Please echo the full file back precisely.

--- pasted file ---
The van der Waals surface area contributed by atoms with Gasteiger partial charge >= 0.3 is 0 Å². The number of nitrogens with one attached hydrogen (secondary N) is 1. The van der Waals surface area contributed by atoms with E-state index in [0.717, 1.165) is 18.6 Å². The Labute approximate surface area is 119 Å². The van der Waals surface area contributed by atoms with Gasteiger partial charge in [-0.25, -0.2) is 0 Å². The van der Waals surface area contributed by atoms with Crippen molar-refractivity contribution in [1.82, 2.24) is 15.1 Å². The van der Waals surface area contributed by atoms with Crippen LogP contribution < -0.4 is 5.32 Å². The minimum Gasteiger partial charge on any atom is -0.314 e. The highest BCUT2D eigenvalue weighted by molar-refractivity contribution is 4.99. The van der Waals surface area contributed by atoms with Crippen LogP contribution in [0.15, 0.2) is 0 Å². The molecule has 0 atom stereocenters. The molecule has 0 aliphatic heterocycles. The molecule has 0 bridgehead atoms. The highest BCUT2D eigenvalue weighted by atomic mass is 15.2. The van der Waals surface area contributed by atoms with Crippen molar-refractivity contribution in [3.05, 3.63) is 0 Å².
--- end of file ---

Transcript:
The van der Waals surface area contributed by atoms with Gasteiger partial charge >= 0.3 is 0 Å². The number of nitrogens with one attached hydrogen (secondary N) is 1. The van der Waals surface area contributed by atoms with E-state index in [0.717, 1.165) is 18.6 Å². The Labute approximate surface area is 119 Å². The van der Waals surface area contributed by atoms with Gasteiger partial charge in [-0.25, -0.2) is 0 Å². The van der Waals surface area contributed by atoms with Crippen molar-refractivity contribution in [1.82, 2.24) is 15.1 Å². The van der Waals surface area contributed by atoms with Crippen LogP contribution < -0.4 is 5.32 Å². The minimum Gasteiger partial charge on any atom is -0.314 e. The highest BCUT2D eigenvalue weighted by molar-refractivity contribution is 4.99. The van der Waals surface area contributed by atoms with Crippen LogP contribution in [0.15, 0.2) is 0 Å². The molecule has 0 atom stereocenters. The molecule has 0 aliphatic heterocycles. The molecule has 0 bridgehead atoms. The highest BCUT2D eigenvalue weighted by atomic mass is 15.2. The van der Waals surface area contributed by atoms with Crippen molar-refractivity contribution in [3.05, 3.63) is 0 Å².